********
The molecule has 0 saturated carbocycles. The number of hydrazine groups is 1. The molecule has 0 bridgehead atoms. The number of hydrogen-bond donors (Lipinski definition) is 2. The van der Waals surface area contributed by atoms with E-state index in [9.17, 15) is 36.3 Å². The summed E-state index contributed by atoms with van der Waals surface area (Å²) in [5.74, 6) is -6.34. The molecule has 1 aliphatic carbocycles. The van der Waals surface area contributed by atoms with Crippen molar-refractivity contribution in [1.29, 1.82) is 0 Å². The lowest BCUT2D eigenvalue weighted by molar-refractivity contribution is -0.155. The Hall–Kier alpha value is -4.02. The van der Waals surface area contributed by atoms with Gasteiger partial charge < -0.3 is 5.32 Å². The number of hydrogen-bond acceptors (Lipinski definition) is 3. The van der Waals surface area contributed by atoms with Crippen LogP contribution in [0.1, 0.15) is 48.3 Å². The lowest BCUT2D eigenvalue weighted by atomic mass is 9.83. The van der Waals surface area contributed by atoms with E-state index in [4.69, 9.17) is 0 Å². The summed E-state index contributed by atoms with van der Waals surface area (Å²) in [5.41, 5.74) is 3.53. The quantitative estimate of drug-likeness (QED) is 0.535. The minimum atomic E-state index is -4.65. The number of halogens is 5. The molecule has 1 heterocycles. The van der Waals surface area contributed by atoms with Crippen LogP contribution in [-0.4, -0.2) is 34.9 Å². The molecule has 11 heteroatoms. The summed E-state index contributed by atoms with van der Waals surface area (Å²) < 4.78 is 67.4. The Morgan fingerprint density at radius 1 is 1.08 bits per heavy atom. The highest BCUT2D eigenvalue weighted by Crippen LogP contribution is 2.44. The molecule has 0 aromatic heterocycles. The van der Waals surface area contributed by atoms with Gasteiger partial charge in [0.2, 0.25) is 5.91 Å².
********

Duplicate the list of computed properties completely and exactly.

The molecule has 0 saturated carbocycles. The number of hydrazine groups is 1. The molecule has 0 bridgehead atoms. The number of hydrogen-bond donors (Lipinski definition) is 2. The van der Waals surface area contributed by atoms with E-state index in [9.17, 15) is 36.3 Å². The summed E-state index contributed by atoms with van der Waals surface area (Å²) in [5.74, 6) is -6.34. The molecule has 1 aliphatic carbocycles. The van der Waals surface area contributed by atoms with Crippen molar-refractivity contribution in [1.29, 1.82) is 0 Å². The lowest BCUT2D eigenvalue weighted by molar-refractivity contribution is -0.155. The Hall–Kier alpha value is -4.02. The van der Waals surface area contributed by atoms with Gasteiger partial charge < -0.3 is 5.32 Å². The number of hydrogen-bond acceptors (Lipinski definition) is 3. The van der Waals surface area contributed by atoms with Crippen LogP contribution in [0.1, 0.15) is 48.3 Å². The lowest BCUT2D eigenvalue weighted by atomic mass is 9.83. The van der Waals surface area contributed by atoms with E-state index in [4.69, 9.17) is 0 Å². The summed E-state index contributed by atoms with van der Waals surface area (Å²) in [5.41, 5.74) is 3.53. The quantitative estimate of drug-likeness (QED) is 0.535. The minimum atomic E-state index is -4.65. The number of halogens is 5. The molecule has 1 heterocycles. The van der Waals surface area contributed by atoms with Crippen LogP contribution in [-0.4, -0.2) is 34.9 Å². The molecule has 11 heteroatoms. The summed E-state index contributed by atoms with van der Waals surface area (Å²) < 4.78 is 67.4. The Morgan fingerprint density at radius 1 is 1.08 bits per heavy atom. The highest BCUT2D eigenvalue weighted by Crippen LogP contribution is 2.44. The molecule has 0 aromatic heterocycles. The van der Waals surface area contributed by atoms with Gasteiger partial charge in [0.2, 0.25) is 5.91 Å².